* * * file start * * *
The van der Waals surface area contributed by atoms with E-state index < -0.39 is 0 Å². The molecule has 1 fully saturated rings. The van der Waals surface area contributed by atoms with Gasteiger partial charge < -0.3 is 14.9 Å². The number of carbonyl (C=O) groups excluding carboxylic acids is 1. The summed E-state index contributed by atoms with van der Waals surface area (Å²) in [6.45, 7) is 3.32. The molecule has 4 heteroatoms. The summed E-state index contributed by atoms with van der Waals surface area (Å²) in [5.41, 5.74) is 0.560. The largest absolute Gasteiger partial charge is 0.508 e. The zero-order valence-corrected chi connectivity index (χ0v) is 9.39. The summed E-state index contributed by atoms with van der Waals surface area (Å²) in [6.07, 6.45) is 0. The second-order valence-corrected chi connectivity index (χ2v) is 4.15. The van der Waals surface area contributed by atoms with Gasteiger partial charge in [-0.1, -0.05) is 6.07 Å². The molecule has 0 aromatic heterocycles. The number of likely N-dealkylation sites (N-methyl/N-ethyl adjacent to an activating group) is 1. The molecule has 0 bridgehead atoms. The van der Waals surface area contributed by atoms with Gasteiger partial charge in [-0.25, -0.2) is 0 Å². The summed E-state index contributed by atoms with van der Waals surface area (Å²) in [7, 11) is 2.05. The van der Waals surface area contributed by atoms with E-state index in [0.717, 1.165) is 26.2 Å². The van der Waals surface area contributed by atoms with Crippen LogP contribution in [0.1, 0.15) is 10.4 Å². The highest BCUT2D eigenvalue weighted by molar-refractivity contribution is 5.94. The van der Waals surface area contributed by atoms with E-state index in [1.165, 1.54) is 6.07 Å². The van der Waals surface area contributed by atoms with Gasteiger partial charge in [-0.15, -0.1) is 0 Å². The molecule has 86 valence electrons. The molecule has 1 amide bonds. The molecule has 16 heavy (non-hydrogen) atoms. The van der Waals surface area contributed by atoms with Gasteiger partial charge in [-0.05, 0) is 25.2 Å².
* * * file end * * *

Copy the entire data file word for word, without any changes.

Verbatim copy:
The van der Waals surface area contributed by atoms with E-state index < -0.39 is 0 Å². The molecule has 1 fully saturated rings. The van der Waals surface area contributed by atoms with Gasteiger partial charge < -0.3 is 14.9 Å². The number of carbonyl (C=O) groups excluding carboxylic acids is 1. The summed E-state index contributed by atoms with van der Waals surface area (Å²) in [6.45, 7) is 3.32. The molecule has 4 heteroatoms. The summed E-state index contributed by atoms with van der Waals surface area (Å²) in [5.41, 5.74) is 0.560. The largest absolute Gasteiger partial charge is 0.508 e. The zero-order valence-corrected chi connectivity index (χ0v) is 9.39. The summed E-state index contributed by atoms with van der Waals surface area (Å²) in [6.07, 6.45) is 0. The second-order valence-corrected chi connectivity index (χ2v) is 4.15. The van der Waals surface area contributed by atoms with Gasteiger partial charge in [-0.1, -0.05) is 6.07 Å². The molecule has 0 aromatic heterocycles. The number of likely N-dealkylation sites (N-methyl/N-ethyl adjacent to an activating group) is 1. The molecule has 0 bridgehead atoms. The van der Waals surface area contributed by atoms with Gasteiger partial charge in [-0.25, -0.2) is 0 Å². The summed E-state index contributed by atoms with van der Waals surface area (Å²) in [7, 11) is 2.05. The van der Waals surface area contributed by atoms with E-state index in [0.717, 1.165) is 26.2 Å². The van der Waals surface area contributed by atoms with Crippen LogP contribution in [0.1, 0.15) is 10.4 Å². The highest BCUT2D eigenvalue weighted by molar-refractivity contribution is 5.94. The van der Waals surface area contributed by atoms with E-state index in [1.165, 1.54) is 6.07 Å². The van der Waals surface area contributed by atoms with Gasteiger partial charge in [-0.15, -0.1) is 0 Å². The molecule has 86 valence electrons. The molecule has 1 amide bonds. The molecule has 16 heavy (non-hydrogen) atoms. The van der Waals surface area contributed by atoms with Gasteiger partial charge in [-0.05, 0) is 25.2 Å².